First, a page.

Today, I’m simply copying the text from a news article in the Edmonton Journal. If you refer to today’s entry, please give credit to the Journal and not to me. I’ll discuss this in a day or two. For now, take some time to consider this strange approach to high school mathematics.
If ever there was a time to sound off in the comment section this is it. I’m looking forward to responding.–John
EDMONTON – High school math teacher Dave Martin has stopped grading his students’ assignments with percentage marks.
Instead, the Red Deer teacher writes comments on homework and unit exams, then urges students to fix mistakes and demonstrate their knowledge again.
For one of his mid-terms, Martin asked his students what mark they wanted and why, “and as long as they could justify it, I gave it to them,” said Martin, who made a presentation about his teaching methods just over a week ago at the Greater Edmonton Teachers Conference.
“It was really interesting because people didn’t take advantage of this … My class average, when I did that, was lower than what it usually is.”
Math education has been a lightning rod for debate in Alberta and across the country recently, sparking protests and a back-to-basics campaign that prompted former education minister Jeff Johnson to make adjustments to Alberta’s K-9 math curriculum.
Former physics teacher Lynden Dorval made national headlines in the spring of 2012 when he refused to follow a new policy at Ross Sheppard High School that required teachers to stop grading with zeros and use behaviour codes.
And a year ago, the Battle River School Division in Camrose decided high school students would again be graded with percentage marks after parents and students fought a controversial system that marked students with one of four achievement levels.
It’s not until the end of Martin’s math courses that he assigns each student a percentage grade, which is required by Alberta Education. To calculate that grade, Martin looks at the curriculum outcomes for the course and figures out what percentage of those outcomes each student has learned.
“So if a kid gets a 60 per cent (of the outcomes), then I can actually say, here is the 40 per cent he or she doesn’t understand, as opposed to getting 60 on every test,” Martin said. “Think about the kid who gets 70 per cent all year. You know what that means? He never actually mastered anything.”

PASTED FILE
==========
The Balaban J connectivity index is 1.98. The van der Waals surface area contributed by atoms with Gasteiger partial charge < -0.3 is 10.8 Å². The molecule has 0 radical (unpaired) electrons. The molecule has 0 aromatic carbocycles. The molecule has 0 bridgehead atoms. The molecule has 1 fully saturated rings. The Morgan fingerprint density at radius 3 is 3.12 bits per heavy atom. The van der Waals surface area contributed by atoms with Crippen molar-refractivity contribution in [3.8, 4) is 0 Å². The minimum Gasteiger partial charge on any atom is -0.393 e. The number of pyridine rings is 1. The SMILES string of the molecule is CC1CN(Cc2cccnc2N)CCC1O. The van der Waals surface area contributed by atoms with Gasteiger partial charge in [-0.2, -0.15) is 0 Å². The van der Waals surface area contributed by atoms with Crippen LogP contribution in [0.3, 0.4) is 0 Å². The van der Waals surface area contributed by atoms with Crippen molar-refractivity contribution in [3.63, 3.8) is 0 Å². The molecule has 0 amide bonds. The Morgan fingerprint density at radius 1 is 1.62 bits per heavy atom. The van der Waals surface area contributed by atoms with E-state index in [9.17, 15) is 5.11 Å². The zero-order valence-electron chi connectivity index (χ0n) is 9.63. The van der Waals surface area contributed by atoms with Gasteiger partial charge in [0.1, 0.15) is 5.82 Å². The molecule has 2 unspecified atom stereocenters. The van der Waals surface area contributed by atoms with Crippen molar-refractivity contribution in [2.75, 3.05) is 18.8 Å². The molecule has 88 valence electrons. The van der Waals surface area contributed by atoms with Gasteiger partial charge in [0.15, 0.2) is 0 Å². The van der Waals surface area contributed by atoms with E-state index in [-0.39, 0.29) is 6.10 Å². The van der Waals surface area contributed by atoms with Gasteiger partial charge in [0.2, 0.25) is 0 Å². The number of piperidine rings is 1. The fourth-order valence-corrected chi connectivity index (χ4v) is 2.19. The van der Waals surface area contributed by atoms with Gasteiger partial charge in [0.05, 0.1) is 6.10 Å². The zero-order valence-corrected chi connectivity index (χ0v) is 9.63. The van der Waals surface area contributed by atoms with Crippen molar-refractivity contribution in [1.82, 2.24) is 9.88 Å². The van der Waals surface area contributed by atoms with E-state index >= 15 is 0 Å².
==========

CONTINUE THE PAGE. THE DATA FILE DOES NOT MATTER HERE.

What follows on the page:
Martin said he wants students to learn the course material by the end of the year, so he has stopped punishing students with reduced marks when they learn the material more slowly. That means a student who makes mistakes on assignments but finally grasps a concept at the end of the course can score the same mark as a student who aces it from the beginning, said Martin.
“I’ve been doing this for about five years now,” said Martin.
“Why do English teachers get rough drafts but math teachers never allow students to have rough drafts? So that’s kind of what I do. I allow kids to demonstrate their learning multiple times … I don’t believe every kid can learn calculus by, say, Friday, but I do believe every kid can learn calculus.”
Martin started off teaching math the way he was taught math but the vast majority of his students hated it, he said. About 44 per cent of his calculus students failed or dropped out. The rate was similar when he compared it with other schools. Last semester, his dropout and failure rate was zero.
Students are more inclined to take on higher-level math, even math outside the curriculum, if they know they’re not going to be punished for making a mistake, he said.
It’s a far less stressful way to learn math, but the work isn’t easy, said Grade 12 calculus student Hector Jordan.
“You’ve got to understand it fully,” Jordan said. “You end up liking math … Actually, all his classes are packed.”
Math teacher Patricia Shoemaker decided to try Martin’s methods with some of her Grade 10 students a year ago. Now that she grades with comments, attendance has skyrocketed at her mini-lesson study sessions. Shoemaker said her students did as well or better on a common final math test than other Grade 10 classes at the school.
“I’m not grading them on if their assignments are late anymore. I’m not grading them on if they’re missing an assignment. What I’m grading them on is what they actually understand and what the outcomes are.”